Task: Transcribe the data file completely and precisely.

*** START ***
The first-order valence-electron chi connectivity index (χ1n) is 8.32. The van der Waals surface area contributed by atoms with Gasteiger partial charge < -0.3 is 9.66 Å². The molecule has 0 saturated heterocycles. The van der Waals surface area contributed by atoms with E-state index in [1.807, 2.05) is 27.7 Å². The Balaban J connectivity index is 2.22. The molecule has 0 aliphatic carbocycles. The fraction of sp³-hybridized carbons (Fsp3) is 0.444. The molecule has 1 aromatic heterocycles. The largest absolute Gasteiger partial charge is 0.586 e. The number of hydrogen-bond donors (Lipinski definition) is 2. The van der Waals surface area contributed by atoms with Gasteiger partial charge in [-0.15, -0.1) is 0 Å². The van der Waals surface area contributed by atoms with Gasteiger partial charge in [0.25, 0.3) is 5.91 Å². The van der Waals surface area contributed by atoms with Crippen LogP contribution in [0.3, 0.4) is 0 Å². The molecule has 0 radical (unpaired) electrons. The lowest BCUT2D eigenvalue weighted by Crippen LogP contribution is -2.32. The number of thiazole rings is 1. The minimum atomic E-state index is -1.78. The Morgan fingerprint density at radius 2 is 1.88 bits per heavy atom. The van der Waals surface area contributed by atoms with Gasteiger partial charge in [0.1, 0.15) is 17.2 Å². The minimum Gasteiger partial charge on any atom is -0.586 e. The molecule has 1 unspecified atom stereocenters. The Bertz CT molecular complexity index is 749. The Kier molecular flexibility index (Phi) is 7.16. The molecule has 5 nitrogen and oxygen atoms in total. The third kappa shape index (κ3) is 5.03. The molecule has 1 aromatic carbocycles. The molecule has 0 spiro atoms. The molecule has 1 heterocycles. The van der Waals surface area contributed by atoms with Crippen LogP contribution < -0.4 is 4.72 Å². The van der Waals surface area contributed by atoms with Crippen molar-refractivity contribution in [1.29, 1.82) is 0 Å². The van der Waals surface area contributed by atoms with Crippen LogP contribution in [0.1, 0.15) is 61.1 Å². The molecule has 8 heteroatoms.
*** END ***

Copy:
The first-order valence-electron chi connectivity index (χ1n) is 8.32. The van der Waals surface area contributed by atoms with Gasteiger partial charge < -0.3 is 9.66 Å². The molecule has 0 saturated heterocycles. The van der Waals surface area contributed by atoms with E-state index in [1.807, 2.05) is 27.7 Å². The Balaban J connectivity index is 2.22. The molecule has 0 aliphatic carbocycles. The fraction of sp³-hybridized carbons (Fsp3) is 0.444. The molecule has 1 aromatic heterocycles. The largest absolute Gasteiger partial charge is 0.586 e. The number of hydrogen-bond donors (Lipinski definition) is 2. The van der Waals surface area contributed by atoms with Gasteiger partial charge in [-0.15, -0.1) is 0 Å². The van der Waals surface area contributed by atoms with Gasteiger partial charge in [0.25, 0.3) is 5.91 Å². The van der Waals surface area contributed by atoms with Crippen LogP contribution in [0.3, 0.4) is 0 Å². The molecule has 0 radical (unpaired) electrons. The lowest BCUT2D eigenvalue weighted by Crippen LogP contribution is -2.32. The number of thiazole rings is 1. The minimum atomic E-state index is -1.78. The Morgan fingerprint density at radius 2 is 1.88 bits per heavy atom. The van der Waals surface area contributed by atoms with Gasteiger partial charge in [0.1, 0.15) is 17.2 Å². The minimum Gasteiger partial charge on any atom is -0.586 e. The molecule has 1 unspecified atom stereocenters. The Bertz CT molecular complexity index is 749. The Kier molecular flexibility index (Phi) is 7.16. The molecule has 5 nitrogen and oxygen atoms in total. The third kappa shape index (κ3) is 5.03. The molecule has 1 aromatic carbocycles. The molecule has 0 spiro atoms. The molecule has 1 heterocycles. The van der Waals surface area contributed by atoms with Crippen LogP contribution < -0.4 is 4.72 Å². The van der Waals surface area contributed by atoms with Crippen molar-refractivity contribution in [1.29, 1.82) is 0 Å². The van der Waals surface area contributed by atoms with Crippen LogP contribution in [0.1, 0.15) is 61.1 Å². The molecule has 8 heteroatoms.